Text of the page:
Smashing the Sub 6 hour IRONMAN Bike

For many people, doing an IRONMAN is an effort in itself. Putting in a fast time is one step too far! However, for the rest, they want to nail a time as well as get round. The six hour bike split is a very worthy goal to have and for many people on their way to breaking 11 or 12 hours, breaking 6 hours on the bike is an important milestone. Here we discuss how to get below six hours and still run off the bike!

Riding six hours for an IRONMAN bike split is tough, it takes a lot of work and there are several factors that go into making it possible. Firstly, it is important to consider what the implications are. Riding 180km in six hours means holding 30km/h or faster for the bike leg. It implies you can ride an IRONMAN 70.3 in less than 2hrs 30mins. Along the same logic, 30km/h means 40km is completed in 1hrs 20mins and 20km in 40mins. Clearly that is if the speed is the same then the intensity is always IRONMAN intensity, so in reality, you would need to be faster than all those time checks above.

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It is also really important to remember that you still need to run off the bike. Therefore, this whole discussion is on the premiss that you get to T2 in a state to be able to continue on and race as best you can in the marathon (see the article about running sub 4 hours off the bike). No one remembers the first person into T2, everyone remembers the first to the finish line!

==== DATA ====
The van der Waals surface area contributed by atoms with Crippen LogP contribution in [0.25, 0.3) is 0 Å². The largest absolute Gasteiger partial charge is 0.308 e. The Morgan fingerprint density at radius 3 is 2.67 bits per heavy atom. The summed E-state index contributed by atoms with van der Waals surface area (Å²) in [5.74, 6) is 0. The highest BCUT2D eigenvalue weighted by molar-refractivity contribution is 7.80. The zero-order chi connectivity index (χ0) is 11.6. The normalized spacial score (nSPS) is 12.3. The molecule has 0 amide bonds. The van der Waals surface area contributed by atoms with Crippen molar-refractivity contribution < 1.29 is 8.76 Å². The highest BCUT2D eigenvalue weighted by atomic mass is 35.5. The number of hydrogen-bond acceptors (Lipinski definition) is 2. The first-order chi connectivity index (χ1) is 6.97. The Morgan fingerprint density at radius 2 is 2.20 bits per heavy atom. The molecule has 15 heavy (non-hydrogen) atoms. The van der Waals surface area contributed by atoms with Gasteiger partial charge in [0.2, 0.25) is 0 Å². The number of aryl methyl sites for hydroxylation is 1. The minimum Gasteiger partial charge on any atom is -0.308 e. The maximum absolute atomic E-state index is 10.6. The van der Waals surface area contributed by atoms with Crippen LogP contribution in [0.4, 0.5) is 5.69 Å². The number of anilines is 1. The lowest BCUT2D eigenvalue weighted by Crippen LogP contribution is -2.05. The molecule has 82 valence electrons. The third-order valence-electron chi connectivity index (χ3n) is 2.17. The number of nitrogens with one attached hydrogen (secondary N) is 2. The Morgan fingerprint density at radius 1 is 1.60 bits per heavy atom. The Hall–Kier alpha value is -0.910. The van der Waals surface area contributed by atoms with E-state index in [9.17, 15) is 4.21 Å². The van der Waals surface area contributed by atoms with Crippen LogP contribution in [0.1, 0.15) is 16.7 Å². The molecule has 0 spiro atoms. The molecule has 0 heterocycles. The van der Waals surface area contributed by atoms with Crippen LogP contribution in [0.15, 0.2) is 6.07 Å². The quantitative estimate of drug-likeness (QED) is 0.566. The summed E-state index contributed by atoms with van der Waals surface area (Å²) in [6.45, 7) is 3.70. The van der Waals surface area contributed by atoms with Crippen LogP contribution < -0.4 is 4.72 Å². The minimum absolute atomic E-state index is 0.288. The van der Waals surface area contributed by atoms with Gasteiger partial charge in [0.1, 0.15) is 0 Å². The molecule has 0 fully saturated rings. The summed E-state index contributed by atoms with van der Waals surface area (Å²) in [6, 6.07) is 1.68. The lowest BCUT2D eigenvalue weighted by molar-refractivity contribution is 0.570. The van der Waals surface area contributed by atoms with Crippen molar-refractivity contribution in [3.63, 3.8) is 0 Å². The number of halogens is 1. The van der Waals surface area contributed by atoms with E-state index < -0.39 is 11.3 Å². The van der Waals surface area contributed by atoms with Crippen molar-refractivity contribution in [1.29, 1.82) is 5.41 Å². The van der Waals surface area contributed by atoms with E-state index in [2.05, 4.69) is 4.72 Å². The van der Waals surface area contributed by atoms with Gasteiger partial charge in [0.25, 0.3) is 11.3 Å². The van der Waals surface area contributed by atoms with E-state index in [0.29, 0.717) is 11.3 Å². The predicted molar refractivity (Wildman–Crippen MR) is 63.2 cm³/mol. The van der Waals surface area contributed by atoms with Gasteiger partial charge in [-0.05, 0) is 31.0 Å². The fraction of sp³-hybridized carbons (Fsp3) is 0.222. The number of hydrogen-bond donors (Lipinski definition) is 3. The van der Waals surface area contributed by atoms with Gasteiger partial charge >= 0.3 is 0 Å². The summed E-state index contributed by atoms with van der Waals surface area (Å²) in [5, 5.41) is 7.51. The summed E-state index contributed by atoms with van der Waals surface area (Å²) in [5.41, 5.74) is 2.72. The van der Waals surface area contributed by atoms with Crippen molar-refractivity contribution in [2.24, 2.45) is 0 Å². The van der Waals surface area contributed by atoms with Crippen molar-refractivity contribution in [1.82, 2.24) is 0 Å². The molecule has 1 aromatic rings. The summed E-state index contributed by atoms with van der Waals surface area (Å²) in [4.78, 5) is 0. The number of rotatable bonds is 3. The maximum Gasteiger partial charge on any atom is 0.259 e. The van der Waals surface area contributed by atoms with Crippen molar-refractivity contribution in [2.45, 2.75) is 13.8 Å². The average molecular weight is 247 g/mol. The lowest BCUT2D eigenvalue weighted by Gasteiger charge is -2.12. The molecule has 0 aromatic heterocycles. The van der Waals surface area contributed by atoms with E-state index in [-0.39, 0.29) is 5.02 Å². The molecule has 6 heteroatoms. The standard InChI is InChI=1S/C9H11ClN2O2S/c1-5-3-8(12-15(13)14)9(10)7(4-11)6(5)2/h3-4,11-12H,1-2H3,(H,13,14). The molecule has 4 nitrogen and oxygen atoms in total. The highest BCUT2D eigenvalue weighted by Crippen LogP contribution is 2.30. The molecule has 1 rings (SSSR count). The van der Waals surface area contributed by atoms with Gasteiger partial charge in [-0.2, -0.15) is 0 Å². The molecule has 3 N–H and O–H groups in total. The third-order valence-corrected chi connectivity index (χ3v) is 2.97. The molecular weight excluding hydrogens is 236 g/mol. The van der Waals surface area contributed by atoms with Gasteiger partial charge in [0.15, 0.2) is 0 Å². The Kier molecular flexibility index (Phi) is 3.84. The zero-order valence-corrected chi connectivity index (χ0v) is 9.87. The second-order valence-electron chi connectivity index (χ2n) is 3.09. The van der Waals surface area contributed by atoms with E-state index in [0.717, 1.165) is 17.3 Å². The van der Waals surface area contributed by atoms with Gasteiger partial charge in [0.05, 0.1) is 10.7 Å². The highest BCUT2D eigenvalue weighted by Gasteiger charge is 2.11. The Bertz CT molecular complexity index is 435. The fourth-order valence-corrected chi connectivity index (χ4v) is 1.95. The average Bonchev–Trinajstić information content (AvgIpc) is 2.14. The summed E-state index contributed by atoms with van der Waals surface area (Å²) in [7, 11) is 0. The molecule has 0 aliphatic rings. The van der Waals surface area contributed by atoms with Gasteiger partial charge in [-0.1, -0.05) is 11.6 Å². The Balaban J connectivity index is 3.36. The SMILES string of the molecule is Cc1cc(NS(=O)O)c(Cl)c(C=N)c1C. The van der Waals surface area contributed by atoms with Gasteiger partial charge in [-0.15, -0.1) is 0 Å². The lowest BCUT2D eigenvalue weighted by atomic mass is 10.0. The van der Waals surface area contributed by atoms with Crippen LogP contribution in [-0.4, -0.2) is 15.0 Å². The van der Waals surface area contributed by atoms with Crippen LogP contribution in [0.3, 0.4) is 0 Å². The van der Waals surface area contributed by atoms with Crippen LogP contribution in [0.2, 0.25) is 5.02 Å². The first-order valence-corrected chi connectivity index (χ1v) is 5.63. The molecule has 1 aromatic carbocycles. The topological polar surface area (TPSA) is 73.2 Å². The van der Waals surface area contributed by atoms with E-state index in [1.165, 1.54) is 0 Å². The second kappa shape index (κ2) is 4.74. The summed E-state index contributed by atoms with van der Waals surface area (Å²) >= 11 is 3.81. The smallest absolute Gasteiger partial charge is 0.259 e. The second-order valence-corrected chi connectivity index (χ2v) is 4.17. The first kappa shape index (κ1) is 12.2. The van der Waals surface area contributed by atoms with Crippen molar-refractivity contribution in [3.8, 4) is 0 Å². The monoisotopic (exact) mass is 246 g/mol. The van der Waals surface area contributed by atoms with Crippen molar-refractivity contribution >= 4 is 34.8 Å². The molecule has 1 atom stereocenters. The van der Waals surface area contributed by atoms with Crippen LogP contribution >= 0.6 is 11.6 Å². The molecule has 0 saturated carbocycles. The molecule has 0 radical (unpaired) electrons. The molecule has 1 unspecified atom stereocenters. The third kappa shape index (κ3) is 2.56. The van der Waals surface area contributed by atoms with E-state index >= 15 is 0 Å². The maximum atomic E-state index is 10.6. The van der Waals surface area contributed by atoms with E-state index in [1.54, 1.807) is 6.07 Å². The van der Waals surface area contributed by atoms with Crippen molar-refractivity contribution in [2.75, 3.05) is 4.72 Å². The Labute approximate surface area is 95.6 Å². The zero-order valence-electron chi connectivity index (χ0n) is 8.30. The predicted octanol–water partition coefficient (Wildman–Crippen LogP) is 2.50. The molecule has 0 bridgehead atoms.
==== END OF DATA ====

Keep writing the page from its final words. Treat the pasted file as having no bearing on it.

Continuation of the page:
Firstly you must consider the course selection. Not only does it need to be a fast course, it needs to suit your riding style. If you are 95kg, then choosing a hilly course won't help. If you are not good at descending, then choosing a technical course, won't be wise either. If you feel the cold, racing in conditions that are traditionally colder, is a poor choice too. So the first tip on riding a fast bike time is to choose a fast course that suits you!

Secondly, we need to look at you and your bike. This is not an exercise of draining the savings account to ensure you have the most aerodynamic bike out there. However, it is worth considering what time savings you can make within your budget. The obvious considerations are:

  • Bike fit – have you had the bike fitted to you? You may be able generate more power and be placed in a more aerodynamic position with a proper fit. (double win!)

  • Aerobars or no aerobars?

  • Comfort of position (as above) can you hold an aerodynamic position for sustained periods? Can you hold your head in the right place? What type of helmet suits you? Can you ride technically from this position?

  • Clothing - is your clothing comfortable for riding? Is your clothing suitable for the race conditions? Does your clothing flap or catch wind at all?

  • Tyre types – are your tyres in good condition for racing? What pressure do you have in them? Are you riding normal butyl inners or the faster latex? Are your tyres (and inners combination) the fastest?

  • Is your bike clean and well lubed before starting to reduce mechanical drive chain losses (regularly estimated at 12-14% of the power you put into the pedal)?

  • Then you can start looking at things like wheel types, expensive frames etc etc.